Don’t Tell My Parents I’m An Online Dater

My parents are tech-savvy people. They own iPhones and tablets and digital photo frames. My father owns a goddamn GoPro. But even still, they refuse to adopt a handful of modern technologies. Online banking? Nope. Cloud computing? Not a chance. Hell, it took six years of well-rounded debate before my mother finally created a Facebook account, albeit one with 9 friends and security settings that would send even the strongest members of Anonymous for a loop.

They seem particularly weary of social media. I suspect that they, like a lot of other people, worry that these platforms create too much crossover between what should be made public and what should be kept very much private. They seem firmly intent on keeping the most intimate parts of their lives firmly offline.

Which is why they would NOT be happy about what I’ve been up to.

Yes, it’s true – I’ve dabbled in the world of online dating. What can I say? The prospect of wooing women with my words was a digital wet dream and the experience truthfully exceeded my expectations. But remnants of a fading social stigma still remain, and though my friends never showed any signs of judgment on the matter, I somehow doubt that my parents would get on board as easily.

Online dating is to our generation what hitchhiking was to our parents: something that was socially acceptable at the time, but bat shit crazy to anyone who wasn’t there to live it. The similarities go on; both involve meeting unknown people who are (hopefully) heading in the same direction as you, they’re often a desperate measure, and most importantly, they require you to look at strangers without automatically assuming they’re evil.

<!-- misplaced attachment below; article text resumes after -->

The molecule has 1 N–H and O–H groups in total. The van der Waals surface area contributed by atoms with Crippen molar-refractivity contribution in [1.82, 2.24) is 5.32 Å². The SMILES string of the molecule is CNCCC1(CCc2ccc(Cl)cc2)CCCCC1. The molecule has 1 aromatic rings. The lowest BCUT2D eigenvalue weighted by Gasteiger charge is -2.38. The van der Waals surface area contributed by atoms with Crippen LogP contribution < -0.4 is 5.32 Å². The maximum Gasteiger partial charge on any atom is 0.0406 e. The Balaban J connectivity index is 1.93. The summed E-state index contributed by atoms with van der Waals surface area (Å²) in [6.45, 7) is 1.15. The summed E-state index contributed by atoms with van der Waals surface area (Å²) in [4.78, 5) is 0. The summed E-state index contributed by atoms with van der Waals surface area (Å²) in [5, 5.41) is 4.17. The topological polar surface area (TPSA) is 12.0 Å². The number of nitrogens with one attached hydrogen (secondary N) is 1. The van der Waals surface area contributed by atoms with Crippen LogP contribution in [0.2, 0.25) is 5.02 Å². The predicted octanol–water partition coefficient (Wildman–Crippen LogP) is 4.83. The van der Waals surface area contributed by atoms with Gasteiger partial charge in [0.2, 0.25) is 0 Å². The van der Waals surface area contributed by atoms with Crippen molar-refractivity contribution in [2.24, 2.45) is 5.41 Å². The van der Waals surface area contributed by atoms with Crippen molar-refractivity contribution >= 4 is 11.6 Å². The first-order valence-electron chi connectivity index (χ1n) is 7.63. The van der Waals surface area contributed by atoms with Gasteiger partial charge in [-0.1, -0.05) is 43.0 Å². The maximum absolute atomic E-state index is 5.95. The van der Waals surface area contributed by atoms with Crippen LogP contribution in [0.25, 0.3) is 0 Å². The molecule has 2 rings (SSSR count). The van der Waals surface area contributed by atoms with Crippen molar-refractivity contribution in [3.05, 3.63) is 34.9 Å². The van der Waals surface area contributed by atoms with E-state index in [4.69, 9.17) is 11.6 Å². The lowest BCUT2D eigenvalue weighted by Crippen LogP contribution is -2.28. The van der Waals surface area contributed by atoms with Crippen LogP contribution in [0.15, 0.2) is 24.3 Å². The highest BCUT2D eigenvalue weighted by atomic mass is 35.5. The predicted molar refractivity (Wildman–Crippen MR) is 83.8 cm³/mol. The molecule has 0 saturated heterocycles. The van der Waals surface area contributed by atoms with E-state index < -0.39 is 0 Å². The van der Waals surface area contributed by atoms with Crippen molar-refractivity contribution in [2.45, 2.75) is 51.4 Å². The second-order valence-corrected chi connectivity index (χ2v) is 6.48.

Parents have a particularly tough time with that last bit. They’ve been hammering home the terrors of stranger danger since you were a little child, and the media offers little reassurance with their wild tales of Craigslist killers and JDate slayers. It’s only natural for them to dissuade you from something that’s potentially dangerous. But maybe online dating isn’t as bad as they think it is.

After all, hitchhiking wasn’t.

In a recent article for the New York Times, interstate expert Ginger Strand debunked hitchhiking’s sensationalized image as a murderous death wish. She highlighted a 1974 study in California – conducted at the height of hitchhiking paranoia – which revealed that only 0.63 percent of the state’s crimes could be traced back to hitchhiking. Eliminating the practice, they concluded, wouldn’t do much in the way of curbing freeway felonies.

“The real danger was not hitchhiking,” explained crime expert Bill James in an interview on the same topic with Freakonomics author Stephen Levitt, “It was the fact that you had a certain number of random crazy people who will hurt you.”
Yeah, I’ve met a few girls like that.

The argument for online dating is the same as the one for hitchhiking. Sure, there are a few nut jobs out there lurking on the road (including one who told me about her ovarian cysts on our first date), but there are also a lot of incredible people who you’d never get a chance to connect with otherwise. In my own endeavors, I was able to go on some lovely dates, meet some fascinating girls, and even find a woman who, 6 months after the fact, has become one of the most important people in my life. None of it would have happened unless I decided to jump into an unknown vehicle with an absolute stranger, just to see where they’d take me.

I’m not sure my parents would appreciate the same parallels. You say “dating” and they think Steve Carrel rom-coms; add in the “online” descriptor and their thoughts suddenly turn to testicle-chewing axe-murderers. There’s also a discomfort with the way we’re reducing the chemistry of love into a science.

They’re not accustomed to the way we’re digitally accelerating romantic endeavors. But I predict that just like rock n roll, e-book readers, and yes, even hitchhiking, they’ll one day see that online dating isn’t as scary as it seems.

You can’t help but imagine the similar arguments they may have very well had with their own parents years ago.

“You went hitchhiking?” your grandmother probably asked in horror after their little baby spilled the beans, “What are you trying to do? Get yourself killed? You never know who’s going to find you out there!”

“Well, yeah,” your parents likely responded,

“Isn’t that the whole point?” Thought Catalog Logo Mark

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